Whatever system you use for organizing your research notes, it should achieve these three goals:
Which ideas or quotes are attributed to which sources?
What are the boundaries between your ideas and others' ideas and words?
How can you economize? Focus on information at this stage, not formatting issues.
(One efficient way to achieve all three goals is to simplify citation with a citation manager, like Zotero!)
Any system of tracking research notes should have a system for tagging quotes with source information in a way that keeps tags attached to quotes as you re-arrange the order. The word processor method benefits from the speed and ease of copying and pasting. The disadvantage is that re-arranging quotes can be a little slow.
If you prefer to work from printouts of articles and photocopies of book chapters, this technique might work for you, though it is likely more time-consuming than other methods. It also carries the risk of your paper blindly following the organization of the source articles.
If you would rather work on paper, here is a time-tested method using 3x5 cards. Though it might be a little slower to hand write (and later re-type) quotes, the last step of re-arranging cards into an order that makes sense can be much more efficient than the word processor version:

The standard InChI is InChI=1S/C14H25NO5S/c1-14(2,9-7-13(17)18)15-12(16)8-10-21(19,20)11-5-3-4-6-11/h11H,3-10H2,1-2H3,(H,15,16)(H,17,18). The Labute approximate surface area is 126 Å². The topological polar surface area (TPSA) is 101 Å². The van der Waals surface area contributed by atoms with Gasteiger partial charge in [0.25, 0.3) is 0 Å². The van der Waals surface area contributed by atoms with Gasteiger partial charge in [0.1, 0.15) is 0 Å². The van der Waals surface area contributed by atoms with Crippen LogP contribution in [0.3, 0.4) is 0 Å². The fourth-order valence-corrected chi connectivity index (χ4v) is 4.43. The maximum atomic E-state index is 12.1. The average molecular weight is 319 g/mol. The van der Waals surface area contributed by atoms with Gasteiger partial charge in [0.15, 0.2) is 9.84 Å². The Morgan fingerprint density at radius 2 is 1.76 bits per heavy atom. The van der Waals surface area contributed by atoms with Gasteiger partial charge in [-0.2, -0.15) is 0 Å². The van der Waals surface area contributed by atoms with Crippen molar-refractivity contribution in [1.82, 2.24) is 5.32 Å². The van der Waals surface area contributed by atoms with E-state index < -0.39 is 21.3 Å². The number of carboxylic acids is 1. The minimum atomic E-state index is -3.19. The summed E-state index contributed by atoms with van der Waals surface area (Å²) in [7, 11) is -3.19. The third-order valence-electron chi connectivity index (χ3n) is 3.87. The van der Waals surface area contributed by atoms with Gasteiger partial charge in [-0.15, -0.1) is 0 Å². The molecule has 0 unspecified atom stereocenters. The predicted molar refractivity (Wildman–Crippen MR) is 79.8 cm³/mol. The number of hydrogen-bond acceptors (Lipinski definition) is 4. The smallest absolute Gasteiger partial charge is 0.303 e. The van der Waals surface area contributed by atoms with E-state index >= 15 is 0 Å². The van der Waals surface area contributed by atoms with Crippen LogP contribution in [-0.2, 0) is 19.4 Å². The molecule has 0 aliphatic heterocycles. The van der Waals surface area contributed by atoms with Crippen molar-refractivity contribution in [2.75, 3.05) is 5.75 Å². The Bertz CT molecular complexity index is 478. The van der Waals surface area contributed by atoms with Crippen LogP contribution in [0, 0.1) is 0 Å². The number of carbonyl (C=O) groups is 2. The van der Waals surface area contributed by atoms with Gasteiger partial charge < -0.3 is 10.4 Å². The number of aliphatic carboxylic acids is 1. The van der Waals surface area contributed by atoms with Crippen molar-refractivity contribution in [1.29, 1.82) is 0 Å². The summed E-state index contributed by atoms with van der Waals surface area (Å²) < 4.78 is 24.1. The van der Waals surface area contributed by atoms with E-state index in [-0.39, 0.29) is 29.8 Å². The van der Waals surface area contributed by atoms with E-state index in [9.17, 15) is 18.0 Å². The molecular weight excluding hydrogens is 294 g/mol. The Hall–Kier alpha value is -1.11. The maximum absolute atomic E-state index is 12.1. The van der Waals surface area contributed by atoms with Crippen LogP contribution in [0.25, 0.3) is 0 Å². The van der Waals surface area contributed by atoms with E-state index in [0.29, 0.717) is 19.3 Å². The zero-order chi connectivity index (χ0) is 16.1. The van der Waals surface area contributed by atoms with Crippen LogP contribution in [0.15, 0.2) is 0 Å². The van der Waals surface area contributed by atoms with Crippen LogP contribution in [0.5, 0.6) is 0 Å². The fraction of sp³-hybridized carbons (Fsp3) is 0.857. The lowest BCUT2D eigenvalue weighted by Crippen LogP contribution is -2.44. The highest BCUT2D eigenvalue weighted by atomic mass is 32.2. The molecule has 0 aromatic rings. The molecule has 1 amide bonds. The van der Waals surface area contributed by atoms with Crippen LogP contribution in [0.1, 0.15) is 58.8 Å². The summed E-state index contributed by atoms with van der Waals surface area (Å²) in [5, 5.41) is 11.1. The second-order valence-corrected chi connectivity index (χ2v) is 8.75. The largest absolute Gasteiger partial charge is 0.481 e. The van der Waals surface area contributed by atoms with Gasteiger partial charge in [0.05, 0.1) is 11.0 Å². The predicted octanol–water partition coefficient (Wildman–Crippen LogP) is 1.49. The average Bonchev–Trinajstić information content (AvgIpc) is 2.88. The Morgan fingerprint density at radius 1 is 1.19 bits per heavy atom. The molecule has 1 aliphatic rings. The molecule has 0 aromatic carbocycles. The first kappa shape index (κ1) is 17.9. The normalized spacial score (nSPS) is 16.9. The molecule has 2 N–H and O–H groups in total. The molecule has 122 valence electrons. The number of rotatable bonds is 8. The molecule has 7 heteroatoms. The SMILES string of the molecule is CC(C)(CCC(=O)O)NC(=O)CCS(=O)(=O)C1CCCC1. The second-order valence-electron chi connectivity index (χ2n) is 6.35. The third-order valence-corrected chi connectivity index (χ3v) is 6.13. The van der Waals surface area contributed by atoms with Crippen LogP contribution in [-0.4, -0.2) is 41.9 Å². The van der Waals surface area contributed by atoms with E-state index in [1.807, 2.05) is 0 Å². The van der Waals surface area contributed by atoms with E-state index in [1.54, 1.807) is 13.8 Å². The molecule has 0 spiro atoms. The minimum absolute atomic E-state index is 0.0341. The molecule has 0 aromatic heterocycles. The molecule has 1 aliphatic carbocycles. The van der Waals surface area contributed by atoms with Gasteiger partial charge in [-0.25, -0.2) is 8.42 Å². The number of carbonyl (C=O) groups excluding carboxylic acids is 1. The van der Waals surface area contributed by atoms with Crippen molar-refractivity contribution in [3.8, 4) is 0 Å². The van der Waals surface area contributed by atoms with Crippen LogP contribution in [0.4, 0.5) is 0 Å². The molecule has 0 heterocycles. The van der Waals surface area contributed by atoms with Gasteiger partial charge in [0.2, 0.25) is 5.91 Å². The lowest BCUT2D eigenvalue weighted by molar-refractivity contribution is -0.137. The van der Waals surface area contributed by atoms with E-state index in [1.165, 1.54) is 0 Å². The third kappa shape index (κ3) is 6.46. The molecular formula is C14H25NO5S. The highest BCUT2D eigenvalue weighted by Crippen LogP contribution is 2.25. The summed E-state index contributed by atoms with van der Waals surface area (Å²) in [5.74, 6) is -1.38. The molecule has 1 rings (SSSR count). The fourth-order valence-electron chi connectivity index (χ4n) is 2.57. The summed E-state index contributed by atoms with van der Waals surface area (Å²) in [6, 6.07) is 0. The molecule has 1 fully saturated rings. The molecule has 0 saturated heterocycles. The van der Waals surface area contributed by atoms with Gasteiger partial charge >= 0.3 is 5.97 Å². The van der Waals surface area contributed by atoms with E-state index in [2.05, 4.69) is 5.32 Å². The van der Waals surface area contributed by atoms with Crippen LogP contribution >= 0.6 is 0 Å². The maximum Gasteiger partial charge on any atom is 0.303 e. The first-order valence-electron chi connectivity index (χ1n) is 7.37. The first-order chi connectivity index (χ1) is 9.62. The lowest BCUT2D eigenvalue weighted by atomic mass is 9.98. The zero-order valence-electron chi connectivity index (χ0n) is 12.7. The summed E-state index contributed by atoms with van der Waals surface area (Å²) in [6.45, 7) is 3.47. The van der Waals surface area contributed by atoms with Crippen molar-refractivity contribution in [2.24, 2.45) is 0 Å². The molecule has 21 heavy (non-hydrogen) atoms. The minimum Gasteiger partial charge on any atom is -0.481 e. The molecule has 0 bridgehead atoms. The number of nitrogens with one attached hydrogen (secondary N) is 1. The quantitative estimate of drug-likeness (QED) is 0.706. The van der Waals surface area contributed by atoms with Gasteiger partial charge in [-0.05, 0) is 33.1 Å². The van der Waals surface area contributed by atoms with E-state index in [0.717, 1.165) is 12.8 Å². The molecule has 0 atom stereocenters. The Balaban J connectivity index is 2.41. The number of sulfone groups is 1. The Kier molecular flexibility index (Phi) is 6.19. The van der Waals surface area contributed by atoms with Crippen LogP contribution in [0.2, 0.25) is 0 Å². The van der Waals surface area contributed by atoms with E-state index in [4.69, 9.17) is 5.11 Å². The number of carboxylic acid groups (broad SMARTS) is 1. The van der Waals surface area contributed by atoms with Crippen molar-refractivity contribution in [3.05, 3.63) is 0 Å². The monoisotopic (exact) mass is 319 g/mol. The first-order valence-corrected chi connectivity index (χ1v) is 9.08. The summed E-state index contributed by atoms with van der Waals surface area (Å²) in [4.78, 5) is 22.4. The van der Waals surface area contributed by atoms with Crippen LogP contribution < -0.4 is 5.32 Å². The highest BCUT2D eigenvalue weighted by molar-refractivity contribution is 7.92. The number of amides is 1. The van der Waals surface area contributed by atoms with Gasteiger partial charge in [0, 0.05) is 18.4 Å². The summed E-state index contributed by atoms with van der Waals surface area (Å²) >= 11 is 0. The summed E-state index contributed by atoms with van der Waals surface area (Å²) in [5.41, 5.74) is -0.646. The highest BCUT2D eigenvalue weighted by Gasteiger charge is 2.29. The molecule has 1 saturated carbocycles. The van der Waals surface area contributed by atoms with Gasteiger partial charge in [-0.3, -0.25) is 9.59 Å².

As you research, you will very likely find that you are tempted to start writing in an open doc window while you have multiple tabs open to various articles you have just found in databases. You may also be tempted to skip the steps in methods 1-3 that allow you to digest and re-organize source information, and just copy and paste text directly from source articles into your paper.
Don't do this.
See methods 1-3.
Why? It will satisfy criteria 3 (Speed), but sacrifice 1 (Clear Attribution) and 2 (Clear Boundaries). When you are in a hurry, copying and pasting directly from articles to your paper, you will lose track of the boundaries between your ideas and the source ideas. You will mistake other people's ideas and words for your own, and neglect to cite them. You will also close a tab before noting the source information; then you either have to abandon that great quote, or attempt to find that source again. Or... the third option, use the quotation but fail to cite the source. Which you can't do, because you understand Academic Integrity.
Citation often causes anxiety. Of course it does! Citation style rules are about the worst combination of arbitrary, complicated, and precise, and because they are often mentioned on the same day as plagiarism, they can have a powerful negative emotional charge.
Anxiety about citation can even cause people to avoid using a potentially great source just because they don't know how to go about citing it. In other words, fear of a small consequence (a few docked points on the bibliography) leads them to risk a bigger consequence: less engagement with ideas, less learning, and a less informed and less interesting paper.
You, however, won't make that mistake. You know that as long as you record everything as instructed on Recording Source Information, keep it organized as shown on this page, and learn resources for formatting on the next page, you can use any kind of source imaginable, and it will all work out.